Advances in machine learning, AI, the cloud, and digital transformation demand new skill sets for a huge swath of workers. Hiring from outside of the organization for every new technologically driven shift is economically unfeasible for all but the largest organizations, so most will need to turn to their own employees to take on these new roles. But even your most tech-savvy employees will run into hurdles as they learn these new skills and tools, and questions are bound to arise. Enterprises must support their employees and encourage them to learn in the flow of work. The following steps will set your teams up for success and help them overcome barriers as they upskill and reskill.

Create a culture of learning

Learning culture starts from the top. It’s crucial to communicate your learning initiatives to employees, then back these initiatives up with the resources your employees will need. Because the difference between companies that can survive the talent shortage and those that fail to remain competitive will come down to investing in the growth and development of employees. Be sure to empower your teams. Give them the tools and technologies they need to accomplish their daily tasks and responsibilities as well as the chance to build new skills—whether it’s by providing access to a learning platform, the ability to attend virtual industry conferences, or the opportunity to earn professional certifications. You’ll not only retain talent but also become more attractive to prospective job seekers.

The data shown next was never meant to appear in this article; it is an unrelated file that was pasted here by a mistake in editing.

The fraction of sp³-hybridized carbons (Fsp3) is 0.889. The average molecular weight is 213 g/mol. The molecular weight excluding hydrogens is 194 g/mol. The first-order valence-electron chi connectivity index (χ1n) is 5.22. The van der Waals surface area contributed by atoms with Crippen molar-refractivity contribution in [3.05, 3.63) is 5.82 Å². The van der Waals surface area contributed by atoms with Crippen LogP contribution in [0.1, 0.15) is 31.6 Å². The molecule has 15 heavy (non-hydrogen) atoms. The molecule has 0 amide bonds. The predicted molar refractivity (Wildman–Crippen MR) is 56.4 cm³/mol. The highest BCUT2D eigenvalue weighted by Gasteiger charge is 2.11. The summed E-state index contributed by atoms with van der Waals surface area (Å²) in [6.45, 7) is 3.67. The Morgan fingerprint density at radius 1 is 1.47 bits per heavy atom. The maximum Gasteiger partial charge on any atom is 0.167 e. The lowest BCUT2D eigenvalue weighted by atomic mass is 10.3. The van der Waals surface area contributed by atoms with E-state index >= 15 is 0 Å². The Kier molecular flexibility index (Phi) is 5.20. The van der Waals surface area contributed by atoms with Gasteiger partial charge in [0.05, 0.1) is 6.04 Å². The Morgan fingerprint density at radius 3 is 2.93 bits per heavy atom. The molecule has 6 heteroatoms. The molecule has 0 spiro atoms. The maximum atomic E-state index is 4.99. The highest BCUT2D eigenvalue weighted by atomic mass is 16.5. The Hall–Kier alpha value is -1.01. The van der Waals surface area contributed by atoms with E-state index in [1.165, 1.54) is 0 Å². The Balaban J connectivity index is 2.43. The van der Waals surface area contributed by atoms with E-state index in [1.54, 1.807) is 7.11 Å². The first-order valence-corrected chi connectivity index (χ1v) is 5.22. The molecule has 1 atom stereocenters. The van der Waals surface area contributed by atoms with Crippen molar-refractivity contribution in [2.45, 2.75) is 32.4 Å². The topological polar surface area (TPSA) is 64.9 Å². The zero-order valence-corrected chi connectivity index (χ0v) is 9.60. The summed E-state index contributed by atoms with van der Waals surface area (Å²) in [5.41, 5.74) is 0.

Invest in technology-first solutions

Technologies like AI and machine learning are changing the way we live and work. AI helps businesses with a range of tasks, the most important of which is making sense of massive amounts of data. Consider investing in AI-enabled L&D tools that allow users to fine-tune their search queries and find what they’re looking for quickly. The longer it takes to dig up resources, the more likely it is that a project will fail to reach the next step or stall completely—something businesses can’t afford.

What this means for the future of L&D

For those who haven’t experienced what a culture of continual learning can achieve, consider this: according to the Work Institute, as of 2020, for the 10th consecutive year, lack of career development opportunities was the number one reason employees gave for leaving their jobs. And this dissatisfaction has grown even while companies have attempted to solve it by overhiring (and overpaying) employees. The current job market means you can no longer rely on hiring alone to fix retention problems. The data shows that if talent retention is a priority, L&D must be too.

There’s no crystal ball to predict the changes we’ll see in the job market over the next several years. But regardless of what happens, learning and development are sure to be a crucial part of it. Smart businesses should adopt an employee-first approach, providing workers with the tools, technologies, and opportunities to succeed and grow—both within and beyond their roles. A great first step is to meet learners where they are: in the work flow. As Richard Branson so eloquently said, “Train people well enough so they can leave; treat them well enough so they don’t want to.”

Laura Baldwin
Laura Baldwin is president of O’Reilly, an organization that for over 40 years has provided the training, knowledge, and insight companies need to succeed. Laura began working with O’Reilly in October 2001 as chief financial officer and added chief operating officer to her responsibilities in October 2004 before becoming the company’s first president in March 2011. She’s spent the years since focused on building and leading O’Reilly’s businesses worldwide. Prior to O’Reilly, she was a consultant to the publishing industry and managed several large consulting engagements across all genres of publishing and media.